#WeMakeEvents: Monkey Wrench Displays Mississippi Message

Seth Scott, Owner of Monkey Wrench Productions, led the team responsible for a compelling #WeMakeEvents display at the Stone Arch Bridge, Mississippi. Positioning three CHAUVET Professional Ovation E-260WW ellipsoidals on vertical pipes, two units on the upper level and one below, he directed projections at the famous grain elevators on the Mill City Museum halfway across the Mississippi River.

The ellipsoidal on the lower level was used to project ‘#WeMakeEvents’ on the building, while the two top units projected the Red Alerts logo and the words ‘Red Alerts Restart.’ With their crisp white lettering standing out sharply against the deep red colouring of the grain silos, the projections made an undeniably powerful statement. Complementing this image were the red lights on the tower of the Guthrie Theatre, just to the side of the museum

For his gobo projections on the museum, Scott used 14ﹾ Ovation lens tubes. With these lenses, the three fixtures projected the gobos 500-feet over the Mississippi. “Some people would use a 5ﹾ or 10ﹾ lens for this type of long-distance throw application,” he said. “However, the 14ﹾ Ovation lenses provide a much crisper image, and they’re brighter to boot.”

With no power available on the bridge, Scott had to rely on a generator to run his Ovation units as well as the mix of over 190 CHAUVET Professional WELL Fit and CHAUVET DJ Freedom Par fixtures that were used for uplighting. “We are a DeWalt tool family on our systems side, so the choice was simple,” he said. “DeWalt has a portable power station that allows you to use four batteries to get a 120V 15amp circuit. We used that with four 6-amp hour batteries and got a little under two hours of run time out of each set of batteries.”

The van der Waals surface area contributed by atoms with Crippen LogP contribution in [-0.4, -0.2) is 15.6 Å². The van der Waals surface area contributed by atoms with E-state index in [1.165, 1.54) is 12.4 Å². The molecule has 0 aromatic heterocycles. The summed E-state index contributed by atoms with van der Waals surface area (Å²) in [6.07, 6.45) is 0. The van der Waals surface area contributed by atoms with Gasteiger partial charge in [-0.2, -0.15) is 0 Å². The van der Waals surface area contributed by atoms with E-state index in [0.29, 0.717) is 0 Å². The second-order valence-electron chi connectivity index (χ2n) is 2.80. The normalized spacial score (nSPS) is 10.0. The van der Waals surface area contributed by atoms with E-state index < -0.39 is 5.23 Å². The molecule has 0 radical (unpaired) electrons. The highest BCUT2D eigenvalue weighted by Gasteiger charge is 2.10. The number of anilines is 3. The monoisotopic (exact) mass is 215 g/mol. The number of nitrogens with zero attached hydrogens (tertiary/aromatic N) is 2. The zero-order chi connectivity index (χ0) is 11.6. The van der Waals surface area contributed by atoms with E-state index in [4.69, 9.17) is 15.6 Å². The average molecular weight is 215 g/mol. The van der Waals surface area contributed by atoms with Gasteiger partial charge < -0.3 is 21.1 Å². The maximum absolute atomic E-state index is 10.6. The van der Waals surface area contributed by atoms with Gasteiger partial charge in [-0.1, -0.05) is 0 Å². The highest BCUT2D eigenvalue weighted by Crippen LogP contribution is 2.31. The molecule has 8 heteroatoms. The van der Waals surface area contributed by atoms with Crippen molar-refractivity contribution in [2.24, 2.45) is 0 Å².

Scott was able to meet the challenges of lighting the museum from the bridge with the help of his team, which included 40 volunteers, as well as the Legacy Production Group, Big Event Productions, Infinitree Media, and Henley Audio. Together, they used this landmark, which has woven its way so deeply into the fabric of life in the Twin Cities, to remind their community of the situation faced by neighbours who quietly work behind the scenes at the events that enrich everyone’s life.